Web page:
Military Divorce in North Carolina

With more than 100,000 active duty military personnel in the state, North Carolina has the fifth largest military presence of any state in the country. If you or your spouse is a military member and you are considering filing for divorce in North Carolina, you need to be ready for the legal process. At Plyler, Long & Corigliano, LLP, we have the specialized legal skills and expertise to take on military divorce cases. In this article, our Monroe family lawyers highlight the most important things you should understand about military divorce in North Carolina.

Starting Point: Military Divorce in North Carolina Still Falls Under State Law

To begin, it is important to know that military divorces share a lot of commonalities with civilian divorces. Indeed, the legal process is actually more similar than it is different. Military divorces are still governed primarily by state law. What does that mean for you? It means that the same rules and procedures that apply to civilian divorces in North Carolina also apply to your military divorces. Here are some key points to understand about divorce in North Carolina:

  • North Carolina is a no-fault divorce state. All divorces in Union County and elsewhere in the state are now finalized on no-fault grounds. Courts do not assign blame.
  • North Carolina is an equitable distribution jurisdiction. A couple’s marital property is split in an “equitable” (read: fair) manner. An equal distribution is possible, but not mandatory.
  • North Carolina uses the best interests of the child standard for parents getting divorced. What is best for the child will be used to determine issues of custody and visitation.

A Note on Residency: At least one spouse must have lived in North Carolina for a minimum of six months to qualify to file for divorce in the state. A military member being stationed at a base in North Carolina for the past six months is sufficient to meet this standard.

Federal Law May Still Impact a Military Divorce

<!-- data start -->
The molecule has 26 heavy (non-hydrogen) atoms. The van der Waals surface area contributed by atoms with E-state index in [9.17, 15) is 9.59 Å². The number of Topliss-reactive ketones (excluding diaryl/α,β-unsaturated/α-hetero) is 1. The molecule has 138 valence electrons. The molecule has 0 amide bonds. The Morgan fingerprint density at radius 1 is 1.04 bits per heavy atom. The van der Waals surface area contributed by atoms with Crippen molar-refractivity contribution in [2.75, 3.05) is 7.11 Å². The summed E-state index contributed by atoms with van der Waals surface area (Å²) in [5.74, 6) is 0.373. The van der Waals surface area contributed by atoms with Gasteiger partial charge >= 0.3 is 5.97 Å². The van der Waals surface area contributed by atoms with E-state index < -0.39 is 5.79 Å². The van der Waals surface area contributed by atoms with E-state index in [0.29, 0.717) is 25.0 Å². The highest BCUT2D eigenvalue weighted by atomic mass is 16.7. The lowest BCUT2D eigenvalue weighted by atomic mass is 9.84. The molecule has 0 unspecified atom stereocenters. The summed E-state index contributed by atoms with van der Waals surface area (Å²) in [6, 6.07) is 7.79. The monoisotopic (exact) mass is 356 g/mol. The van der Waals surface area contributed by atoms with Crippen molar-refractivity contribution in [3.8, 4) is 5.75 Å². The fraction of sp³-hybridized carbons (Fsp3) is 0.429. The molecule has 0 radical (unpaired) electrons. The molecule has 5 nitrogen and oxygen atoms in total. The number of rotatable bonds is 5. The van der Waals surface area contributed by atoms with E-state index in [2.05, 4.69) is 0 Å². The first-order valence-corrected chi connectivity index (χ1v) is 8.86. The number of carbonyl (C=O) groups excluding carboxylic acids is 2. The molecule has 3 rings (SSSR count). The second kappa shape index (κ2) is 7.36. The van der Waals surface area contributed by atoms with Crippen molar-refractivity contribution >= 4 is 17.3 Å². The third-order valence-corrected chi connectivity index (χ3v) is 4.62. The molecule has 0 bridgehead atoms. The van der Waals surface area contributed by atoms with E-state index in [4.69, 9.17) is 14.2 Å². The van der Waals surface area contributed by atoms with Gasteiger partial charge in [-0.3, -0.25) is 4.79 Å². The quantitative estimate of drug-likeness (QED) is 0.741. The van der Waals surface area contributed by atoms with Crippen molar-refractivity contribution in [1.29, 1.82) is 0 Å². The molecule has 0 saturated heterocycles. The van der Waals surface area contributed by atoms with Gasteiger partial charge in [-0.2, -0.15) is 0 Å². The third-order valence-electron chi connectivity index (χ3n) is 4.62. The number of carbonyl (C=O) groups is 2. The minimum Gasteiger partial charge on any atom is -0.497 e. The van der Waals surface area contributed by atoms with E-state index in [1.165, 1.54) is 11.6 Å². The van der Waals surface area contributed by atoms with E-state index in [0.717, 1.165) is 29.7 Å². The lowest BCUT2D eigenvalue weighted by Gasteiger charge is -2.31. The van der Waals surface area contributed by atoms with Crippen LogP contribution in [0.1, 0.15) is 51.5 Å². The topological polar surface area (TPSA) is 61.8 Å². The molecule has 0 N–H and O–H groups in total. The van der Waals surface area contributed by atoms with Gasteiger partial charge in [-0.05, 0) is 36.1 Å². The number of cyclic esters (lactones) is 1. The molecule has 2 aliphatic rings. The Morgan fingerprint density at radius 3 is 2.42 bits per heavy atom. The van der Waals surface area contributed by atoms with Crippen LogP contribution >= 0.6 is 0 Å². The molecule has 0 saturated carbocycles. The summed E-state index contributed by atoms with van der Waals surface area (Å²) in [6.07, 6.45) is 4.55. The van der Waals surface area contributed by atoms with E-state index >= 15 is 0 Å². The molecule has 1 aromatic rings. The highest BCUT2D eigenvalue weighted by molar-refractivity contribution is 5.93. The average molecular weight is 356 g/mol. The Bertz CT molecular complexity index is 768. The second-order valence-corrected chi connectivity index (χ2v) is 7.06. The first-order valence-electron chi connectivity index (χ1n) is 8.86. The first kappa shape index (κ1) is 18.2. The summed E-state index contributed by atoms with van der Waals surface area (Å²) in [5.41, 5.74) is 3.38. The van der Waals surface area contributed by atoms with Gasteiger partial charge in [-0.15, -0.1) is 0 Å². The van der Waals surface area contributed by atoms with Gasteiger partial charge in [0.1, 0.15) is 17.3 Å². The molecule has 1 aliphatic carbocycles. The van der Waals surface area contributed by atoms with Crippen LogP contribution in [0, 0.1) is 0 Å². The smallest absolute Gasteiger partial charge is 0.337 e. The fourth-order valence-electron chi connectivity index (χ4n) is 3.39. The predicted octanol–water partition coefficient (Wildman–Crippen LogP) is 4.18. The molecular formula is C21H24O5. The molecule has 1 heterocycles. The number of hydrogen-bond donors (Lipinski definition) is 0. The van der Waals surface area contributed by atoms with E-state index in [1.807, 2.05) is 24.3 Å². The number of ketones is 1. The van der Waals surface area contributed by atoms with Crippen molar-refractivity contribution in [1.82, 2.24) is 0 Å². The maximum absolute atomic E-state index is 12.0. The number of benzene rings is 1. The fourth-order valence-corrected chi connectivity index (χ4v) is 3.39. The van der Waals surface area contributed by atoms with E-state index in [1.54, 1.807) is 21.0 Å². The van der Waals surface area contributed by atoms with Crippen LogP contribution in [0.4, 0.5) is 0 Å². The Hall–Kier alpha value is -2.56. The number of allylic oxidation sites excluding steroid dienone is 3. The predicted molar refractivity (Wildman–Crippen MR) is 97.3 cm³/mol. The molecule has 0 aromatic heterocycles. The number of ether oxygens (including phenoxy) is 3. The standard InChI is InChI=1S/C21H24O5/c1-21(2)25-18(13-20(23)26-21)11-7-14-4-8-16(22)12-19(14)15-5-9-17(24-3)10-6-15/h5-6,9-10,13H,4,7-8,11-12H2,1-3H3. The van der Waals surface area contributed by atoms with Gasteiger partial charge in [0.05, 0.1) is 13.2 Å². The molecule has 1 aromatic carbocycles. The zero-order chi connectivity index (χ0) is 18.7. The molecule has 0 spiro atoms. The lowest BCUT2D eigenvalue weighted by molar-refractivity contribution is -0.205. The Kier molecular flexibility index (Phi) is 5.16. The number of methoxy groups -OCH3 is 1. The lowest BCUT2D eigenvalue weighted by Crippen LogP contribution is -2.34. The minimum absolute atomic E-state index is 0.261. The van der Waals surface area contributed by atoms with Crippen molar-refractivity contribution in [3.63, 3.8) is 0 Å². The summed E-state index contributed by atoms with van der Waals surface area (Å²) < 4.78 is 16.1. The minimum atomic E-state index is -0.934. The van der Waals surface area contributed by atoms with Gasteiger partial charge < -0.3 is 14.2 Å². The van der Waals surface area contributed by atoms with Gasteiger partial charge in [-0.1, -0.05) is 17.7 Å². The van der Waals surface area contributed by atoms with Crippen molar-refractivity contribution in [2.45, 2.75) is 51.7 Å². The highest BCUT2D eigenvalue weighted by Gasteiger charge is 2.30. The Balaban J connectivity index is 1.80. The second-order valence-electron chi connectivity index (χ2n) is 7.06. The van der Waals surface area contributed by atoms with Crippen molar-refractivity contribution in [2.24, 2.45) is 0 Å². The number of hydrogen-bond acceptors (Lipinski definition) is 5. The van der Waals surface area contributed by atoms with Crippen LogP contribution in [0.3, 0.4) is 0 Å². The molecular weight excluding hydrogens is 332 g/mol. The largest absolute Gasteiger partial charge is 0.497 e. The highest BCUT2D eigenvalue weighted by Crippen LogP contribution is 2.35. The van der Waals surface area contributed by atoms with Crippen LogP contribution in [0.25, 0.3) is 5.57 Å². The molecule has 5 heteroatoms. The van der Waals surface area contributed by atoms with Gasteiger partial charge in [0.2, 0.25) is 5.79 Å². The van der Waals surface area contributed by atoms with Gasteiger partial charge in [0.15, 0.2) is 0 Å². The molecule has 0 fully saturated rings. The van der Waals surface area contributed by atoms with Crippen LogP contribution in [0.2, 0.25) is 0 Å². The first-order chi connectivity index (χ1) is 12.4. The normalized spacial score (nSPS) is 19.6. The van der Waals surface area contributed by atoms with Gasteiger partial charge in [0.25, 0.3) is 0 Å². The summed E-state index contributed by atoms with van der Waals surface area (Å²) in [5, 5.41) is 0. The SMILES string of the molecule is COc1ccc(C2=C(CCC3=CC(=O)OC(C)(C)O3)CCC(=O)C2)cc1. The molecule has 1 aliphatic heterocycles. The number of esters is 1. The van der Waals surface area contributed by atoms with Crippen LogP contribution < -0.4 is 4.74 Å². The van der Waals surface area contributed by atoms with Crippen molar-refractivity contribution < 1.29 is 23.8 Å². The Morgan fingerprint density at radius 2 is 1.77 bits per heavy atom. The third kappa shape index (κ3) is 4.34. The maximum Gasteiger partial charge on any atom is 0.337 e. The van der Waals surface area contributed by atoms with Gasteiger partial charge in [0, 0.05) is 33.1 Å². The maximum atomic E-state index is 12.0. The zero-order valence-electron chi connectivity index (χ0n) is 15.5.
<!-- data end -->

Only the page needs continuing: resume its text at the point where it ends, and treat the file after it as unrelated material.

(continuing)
Although military divorces in North Carolina are governed by state law, there are some federal laws that may still impact your case. Here are two of the most notable examples:

  • 1. Case May Be Paused if Military Service Member is Deployed: The Servicemembers Civil Relief Act (SCRA) is federal law that provides protections to active-duty military members who are facing legal proceedings, including divorce. Under the SCRA, a military member can request a stay (or delay) of the divorce proceedings if their military service materially affects their ability to participate in the case.
  • 2. There are Specialized Federal Regulations for the Division of Military Benefits: The Uniformed Services Former Spouses’ Protection Act (USFSPA) is a federal law that governs the distribution of military benefits, including retirement benefits. Under the USFSPA, state courts are authorized to divide military retirement pay and other benefits as marital property. However, there are some restrictions and limitations on this authority, so it’s important to work with a lawyer who understands the nuances of this law.

A Divorce Lawyer With Military Divorce Experience Can Help You Navigate the Challenges

Divorce is complicated for any person or family going through it. For military members and their spouses, there are often some additional challenges that need to be considered and addressed. You do not have to figure out the complexities of a military divorce in North Carolina on your own. If you’re going through a military divorce in North Carolina, it is imperative that you consult with a Monroe, NC family lawyer who has experience handling these types of cases.

No matter the specific situation that you are dealing with, your North Carolina military divorce attorney will be able to review the case, answer your legal questions, explain the law, and help you take the next steps to protect your rights, your interests, and your future. The right North Carolina military divorce attorney should provide truly comprehensive family law representation, including issues like property division, alimony, child custody, and child support.

Get Help From Our Monroe Family Law Attorney

At Plyler, Long & Corigliano, LLP, our North Carolina military divorce lawyers are diligent, experienced, and future-focused advocates for our clients. If you have any specific questions or concerns about military divorce, we are more than ready to help. Call us now or connect with us online. With a law office in Monroe, we handle military divorce cases throughout the region, including in Union County, Anson County, Mecklenburg County, and Stanly County.